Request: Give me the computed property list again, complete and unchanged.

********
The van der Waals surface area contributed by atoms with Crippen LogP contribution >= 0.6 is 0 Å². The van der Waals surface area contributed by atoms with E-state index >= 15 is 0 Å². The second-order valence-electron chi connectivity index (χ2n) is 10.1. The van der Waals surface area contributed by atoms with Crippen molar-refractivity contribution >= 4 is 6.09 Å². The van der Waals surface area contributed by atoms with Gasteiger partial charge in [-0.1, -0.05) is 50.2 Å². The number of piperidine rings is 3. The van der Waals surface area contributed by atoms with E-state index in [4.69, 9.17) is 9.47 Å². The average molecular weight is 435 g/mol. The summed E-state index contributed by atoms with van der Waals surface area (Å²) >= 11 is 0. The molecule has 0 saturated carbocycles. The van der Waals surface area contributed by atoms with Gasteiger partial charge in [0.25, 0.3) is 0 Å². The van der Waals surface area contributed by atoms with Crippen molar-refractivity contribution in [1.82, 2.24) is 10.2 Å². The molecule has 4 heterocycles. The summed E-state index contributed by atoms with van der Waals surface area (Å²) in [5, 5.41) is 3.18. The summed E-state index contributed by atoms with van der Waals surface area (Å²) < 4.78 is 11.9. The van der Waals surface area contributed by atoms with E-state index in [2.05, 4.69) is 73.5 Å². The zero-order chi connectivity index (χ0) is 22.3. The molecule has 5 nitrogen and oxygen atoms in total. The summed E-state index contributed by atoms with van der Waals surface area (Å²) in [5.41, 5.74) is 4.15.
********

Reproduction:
The van der Waals surface area contributed by atoms with Crippen LogP contribution >= 0.6 is 0 Å². The van der Waals surface area contributed by atoms with E-state index >= 15 is 0 Å². The second-order valence-electron chi connectivity index (χ2n) is 10.1. The van der Waals surface area contributed by atoms with Crippen molar-refractivity contribution >= 4 is 6.09 Å². The van der Waals surface area contributed by atoms with Gasteiger partial charge in [-0.1, -0.05) is 50.2 Å². The number of piperidine rings is 3. The van der Waals surface area contributed by atoms with E-state index in [4.69, 9.17) is 9.47 Å². The average molecular weight is 435 g/mol. The summed E-state index contributed by atoms with van der Waals surface area (Å²) >= 11 is 0. The molecule has 0 saturated carbocycles. The van der Waals surface area contributed by atoms with Gasteiger partial charge in [0.25, 0.3) is 0 Å². The van der Waals surface area contributed by atoms with Crippen molar-refractivity contribution in [1.82, 2.24) is 10.2 Å². The molecule has 4 heterocycles. The summed E-state index contributed by atoms with van der Waals surface area (Å²) in [5, 5.41) is 3.18. The summed E-state index contributed by atoms with van der Waals surface area (Å²) < 4.78 is 11.9. The van der Waals surface area contributed by atoms with E-state index in [2.05, 4.69) is 73.5 Å². The zero-order chi connectivity index (χ0) is 22.3. The molecule has 5 nitrogen and oxygen atoms in total. The summed E-state index contributed by atoms with van der Waals surface area (Å²) in [5.41, 5.74) is 4.15.